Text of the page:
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Thread: Focus problems with D750

  1. #1
    Ausphotography Regular J.davis's Avatar
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    Focus problems with D750

    While chasing birds/aircraft in flight, I find that focus is quick and accurate when there is a plain background, as soon as the focused item dips below the skyline,
    focus is lost and usually not acquired again until the background is clear again.
    Still objects are not a problem or objects that are close enough to fill the frame.
    Is this the same problem as Mongo is having?
    Regards
    John
    Nikon D750, Sigma 105mm OS Macro, Tokina 16-28 F2.8, Sigma 24-105 Art, Sigma 150-600C,
    Benro Tripod and Monopod with Arca plates

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    Ausphotography Regular MissionMan's Avatar
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    Are you using 3D tracking?
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    Spot metering, single point focus and manual with auto ISO.
    Someone has mentioned using 21 point focus (will give that a try tomorrow).

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    Ausphotography Regular MissionMan's Avatar
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    Try 9 point. It's supposed to be the most accurate of the tracking ones.

    I normally use highlight metering as well but not sure how much of an impact that has.

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    Ausphotography Veteran MattNQ's Avatar
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    On my d700 when shooting indoor netball (moving subjects against busy moving backgrounds) I usually had more success with 9 pt focus.

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    Last edited by MattNQ; 04-10-2015 at 9:41am.
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    A royal pain in the bum! arthurking83's Avatar
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    The issue may be a bit confusing here.

    I think the issue is focus itself, as opposed to focus tracking if I'm reading the OP right.

    That is, you easily get focus (say) against a plain background, such as a sky .. but once the object is in amongst some distracting backgrounds you easily lose focus and the camera/lens hunts for focus and sometimes acquires the background instead?

    The two focus issues can be:

    1/ maintaining focus(as described above).

    2/ focus tracking.

    1. can be a problem whether you are using one of the tracking features or not.
    2. is an issue only in maintaining tracking, not focusing itself.

    JD said that he's using single point focus, which implies that he's not using the tracking feature. So the number of points used for focus will have no bearing on the issue(he's only chosen one point).

    If the issue is that you are using the 3D tracking feature, and the tracking focus point is skipping about wildly, then the number of focus points chosen in the AF setup system can have a bearing on how accurately the AF system maintains it's tracking ability. This is related to #2.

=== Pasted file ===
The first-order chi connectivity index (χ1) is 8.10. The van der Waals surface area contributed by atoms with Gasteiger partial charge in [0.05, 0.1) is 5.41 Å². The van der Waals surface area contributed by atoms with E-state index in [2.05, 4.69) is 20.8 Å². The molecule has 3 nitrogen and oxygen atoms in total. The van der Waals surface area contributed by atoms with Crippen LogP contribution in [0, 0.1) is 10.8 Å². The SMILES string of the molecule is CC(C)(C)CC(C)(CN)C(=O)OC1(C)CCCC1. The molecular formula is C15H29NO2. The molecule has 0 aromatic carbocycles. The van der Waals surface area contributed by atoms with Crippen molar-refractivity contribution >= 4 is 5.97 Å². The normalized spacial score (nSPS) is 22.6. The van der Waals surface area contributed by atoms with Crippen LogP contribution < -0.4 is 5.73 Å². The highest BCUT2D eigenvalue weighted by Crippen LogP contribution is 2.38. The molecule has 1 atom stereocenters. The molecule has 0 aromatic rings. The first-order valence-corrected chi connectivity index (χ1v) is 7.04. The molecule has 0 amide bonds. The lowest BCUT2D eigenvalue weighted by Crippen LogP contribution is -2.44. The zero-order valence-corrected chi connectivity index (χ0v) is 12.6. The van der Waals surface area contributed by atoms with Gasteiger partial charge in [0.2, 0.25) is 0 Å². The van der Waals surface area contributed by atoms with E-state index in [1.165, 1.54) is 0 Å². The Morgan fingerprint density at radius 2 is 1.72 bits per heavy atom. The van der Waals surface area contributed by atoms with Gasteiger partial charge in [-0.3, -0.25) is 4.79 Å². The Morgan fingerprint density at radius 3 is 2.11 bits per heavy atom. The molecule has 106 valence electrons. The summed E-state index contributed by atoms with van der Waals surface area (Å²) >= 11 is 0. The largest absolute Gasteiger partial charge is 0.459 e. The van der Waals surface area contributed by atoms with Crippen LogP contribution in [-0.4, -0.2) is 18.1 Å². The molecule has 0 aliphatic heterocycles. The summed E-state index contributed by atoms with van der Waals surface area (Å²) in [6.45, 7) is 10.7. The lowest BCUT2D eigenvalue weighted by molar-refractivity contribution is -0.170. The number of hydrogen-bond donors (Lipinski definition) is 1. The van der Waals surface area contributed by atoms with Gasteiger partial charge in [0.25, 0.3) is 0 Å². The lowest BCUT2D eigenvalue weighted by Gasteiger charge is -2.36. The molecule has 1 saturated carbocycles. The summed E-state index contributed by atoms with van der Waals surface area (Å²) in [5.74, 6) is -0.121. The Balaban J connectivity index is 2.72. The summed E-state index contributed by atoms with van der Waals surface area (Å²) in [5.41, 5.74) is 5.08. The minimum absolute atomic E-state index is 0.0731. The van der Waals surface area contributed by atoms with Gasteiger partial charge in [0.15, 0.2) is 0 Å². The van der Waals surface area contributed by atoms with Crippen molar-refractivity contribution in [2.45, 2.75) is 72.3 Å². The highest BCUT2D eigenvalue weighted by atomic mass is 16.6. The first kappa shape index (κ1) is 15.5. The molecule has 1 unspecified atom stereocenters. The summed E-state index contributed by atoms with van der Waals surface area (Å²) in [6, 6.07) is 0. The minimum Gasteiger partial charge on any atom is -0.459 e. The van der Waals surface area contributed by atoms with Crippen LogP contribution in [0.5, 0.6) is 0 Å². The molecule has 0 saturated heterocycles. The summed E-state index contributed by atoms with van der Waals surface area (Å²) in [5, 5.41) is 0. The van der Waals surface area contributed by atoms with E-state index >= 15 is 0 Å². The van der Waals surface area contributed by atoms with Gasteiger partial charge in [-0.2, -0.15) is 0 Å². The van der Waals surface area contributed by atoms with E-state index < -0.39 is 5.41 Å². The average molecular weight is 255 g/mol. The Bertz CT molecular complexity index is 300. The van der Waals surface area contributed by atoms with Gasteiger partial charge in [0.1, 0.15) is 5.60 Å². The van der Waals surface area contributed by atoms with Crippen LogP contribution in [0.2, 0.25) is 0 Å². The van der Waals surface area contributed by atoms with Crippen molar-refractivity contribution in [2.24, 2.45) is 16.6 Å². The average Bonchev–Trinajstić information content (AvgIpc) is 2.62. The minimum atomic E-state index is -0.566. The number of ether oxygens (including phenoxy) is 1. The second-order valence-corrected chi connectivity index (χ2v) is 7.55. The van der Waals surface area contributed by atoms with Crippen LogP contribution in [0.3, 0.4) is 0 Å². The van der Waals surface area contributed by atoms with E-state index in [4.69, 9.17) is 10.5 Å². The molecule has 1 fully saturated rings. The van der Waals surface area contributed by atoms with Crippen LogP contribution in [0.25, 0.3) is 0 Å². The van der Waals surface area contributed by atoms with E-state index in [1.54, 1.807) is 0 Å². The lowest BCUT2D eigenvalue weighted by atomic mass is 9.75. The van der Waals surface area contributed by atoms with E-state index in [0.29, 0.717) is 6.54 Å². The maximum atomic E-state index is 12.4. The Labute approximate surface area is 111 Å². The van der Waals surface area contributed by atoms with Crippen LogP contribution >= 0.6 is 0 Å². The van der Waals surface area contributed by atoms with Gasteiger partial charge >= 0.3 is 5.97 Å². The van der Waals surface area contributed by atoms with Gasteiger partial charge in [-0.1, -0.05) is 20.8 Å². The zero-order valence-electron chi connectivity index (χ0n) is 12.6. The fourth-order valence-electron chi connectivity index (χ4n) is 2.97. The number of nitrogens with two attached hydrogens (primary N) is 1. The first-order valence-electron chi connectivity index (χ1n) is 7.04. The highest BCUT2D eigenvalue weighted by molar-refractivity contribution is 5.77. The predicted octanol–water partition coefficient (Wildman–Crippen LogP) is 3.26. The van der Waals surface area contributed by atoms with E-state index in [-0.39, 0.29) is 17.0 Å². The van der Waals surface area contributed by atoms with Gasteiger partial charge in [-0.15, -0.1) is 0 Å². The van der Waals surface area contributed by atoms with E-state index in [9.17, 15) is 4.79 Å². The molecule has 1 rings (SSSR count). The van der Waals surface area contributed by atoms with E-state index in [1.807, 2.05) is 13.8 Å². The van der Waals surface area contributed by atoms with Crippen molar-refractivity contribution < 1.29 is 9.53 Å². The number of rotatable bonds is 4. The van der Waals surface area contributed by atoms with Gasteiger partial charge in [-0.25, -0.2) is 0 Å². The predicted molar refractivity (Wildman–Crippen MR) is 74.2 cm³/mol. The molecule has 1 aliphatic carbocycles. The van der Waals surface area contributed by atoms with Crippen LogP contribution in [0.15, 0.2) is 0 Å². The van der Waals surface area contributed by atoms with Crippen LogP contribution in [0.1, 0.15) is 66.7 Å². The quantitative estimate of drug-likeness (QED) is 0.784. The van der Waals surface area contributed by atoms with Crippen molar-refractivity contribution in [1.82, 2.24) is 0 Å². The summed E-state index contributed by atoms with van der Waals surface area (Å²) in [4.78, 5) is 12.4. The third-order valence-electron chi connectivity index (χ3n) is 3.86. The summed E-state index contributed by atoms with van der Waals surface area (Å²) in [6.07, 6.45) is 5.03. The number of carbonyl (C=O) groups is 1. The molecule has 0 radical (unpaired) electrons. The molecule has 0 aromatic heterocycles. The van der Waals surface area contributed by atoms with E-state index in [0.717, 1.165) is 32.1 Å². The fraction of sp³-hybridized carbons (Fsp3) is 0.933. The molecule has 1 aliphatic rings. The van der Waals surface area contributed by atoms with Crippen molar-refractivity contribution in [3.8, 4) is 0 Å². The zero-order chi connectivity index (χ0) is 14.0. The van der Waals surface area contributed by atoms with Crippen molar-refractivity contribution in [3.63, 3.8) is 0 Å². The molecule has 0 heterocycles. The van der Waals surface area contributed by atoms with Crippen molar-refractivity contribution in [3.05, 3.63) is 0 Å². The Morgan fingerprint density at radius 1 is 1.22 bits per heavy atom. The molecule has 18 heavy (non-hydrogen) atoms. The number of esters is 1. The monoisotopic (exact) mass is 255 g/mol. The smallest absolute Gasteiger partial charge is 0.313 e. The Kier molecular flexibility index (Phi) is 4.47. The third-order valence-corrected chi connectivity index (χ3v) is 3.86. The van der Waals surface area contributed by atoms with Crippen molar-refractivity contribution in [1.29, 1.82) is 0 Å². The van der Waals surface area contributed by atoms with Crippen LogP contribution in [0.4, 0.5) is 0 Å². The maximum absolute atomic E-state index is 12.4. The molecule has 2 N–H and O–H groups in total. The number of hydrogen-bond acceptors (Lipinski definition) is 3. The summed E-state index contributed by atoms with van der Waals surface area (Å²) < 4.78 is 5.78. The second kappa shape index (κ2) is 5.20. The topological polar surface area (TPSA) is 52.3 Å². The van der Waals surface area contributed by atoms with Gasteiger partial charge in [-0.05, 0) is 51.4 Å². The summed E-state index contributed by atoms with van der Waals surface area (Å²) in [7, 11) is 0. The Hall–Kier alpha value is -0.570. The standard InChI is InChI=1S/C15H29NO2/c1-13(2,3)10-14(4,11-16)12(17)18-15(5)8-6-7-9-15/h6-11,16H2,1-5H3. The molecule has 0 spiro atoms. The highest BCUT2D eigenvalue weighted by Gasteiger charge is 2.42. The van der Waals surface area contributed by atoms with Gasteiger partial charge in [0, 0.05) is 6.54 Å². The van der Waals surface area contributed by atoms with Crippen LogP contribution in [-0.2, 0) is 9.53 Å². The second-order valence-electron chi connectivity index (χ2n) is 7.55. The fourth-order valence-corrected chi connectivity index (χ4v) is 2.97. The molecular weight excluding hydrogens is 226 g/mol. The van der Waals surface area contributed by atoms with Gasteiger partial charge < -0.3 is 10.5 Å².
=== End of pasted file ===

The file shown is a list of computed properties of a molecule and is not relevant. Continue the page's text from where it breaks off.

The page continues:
In this instance if you choose all 51points for maintaining tracking, this can confuse the AF system is the subject and background are not too dissimilar.
    If the subject and background are very different(ie. the plane/bird against a plain background), then the tracking feature has an easier time of differentiating the two, so using more focus points doesn't confuse the system easily and tracking is more stable.

    One of the setup systems I'd recommend for the OP to adjust would be the focus tracking lock.
    (but I'm assuming that by the description you've written in your OP, you're using AF-C or AF-A mode, not AF-S .. that is, not single shot focus mode).

    Look for CSM menu item a3(it may be different for the D750, but most modern Nikon's use a similar CSM menu order). It's called Focus Tracking with Lock On
    What this feature does is to delay(or not) the time in which the AF system waits to change the focus distance.
    It may be described in a way where it's a setting for when something crosses the path between you and your subject, but it works the same for your situation too.
    By default it's set to 3(medium).
    Smaller numbers mean that the delay between shifting focus is shorter, and larger numbers means that the delay is longer.

    So .. if you change to Off, 1 or 2, the af system will shift focus quicker for those times when you get to the focusing issue situation again. Not what you want.
    If you change to 4 or 5, then the delay between the focus systems wanting to change the focus point is longer. This gives you more of a chance to maintain the focus point.
    This could help a bit, but the downside is that it makes acquiring focus a slower overall proposition.

    The other aspect you could look into is on the lens itself too.
    The Sigma has the USB docking port, so if the issue is predominantly with the Sigma(I'm assuming again, as you said planes and birds which implies a long lens).
    While I don't have any of the dockable Sigma lenses, check to see if there is a setting in the software to adjust the speed at which your Sigma lens delays focus changes.
    It's basically a similar ideology to that of the cameras focus lock adjustment, but the beauty here is that this only affects the one lens.
    ie. if you use the camera setting, all of your lenses will feel slower to acquire focus, or shift focus .. with the Sigma USB dock setting, only the one lens is altered to suit.
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    {Tamron}; -> 17-50/2.8 : 28-75/2.8 : 70-200/2.8 : 300/2.8 SP MF : 24-70/2.8VC


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    Thanks all, 9 points done the trick, Back to where I was a few months back, and happy.

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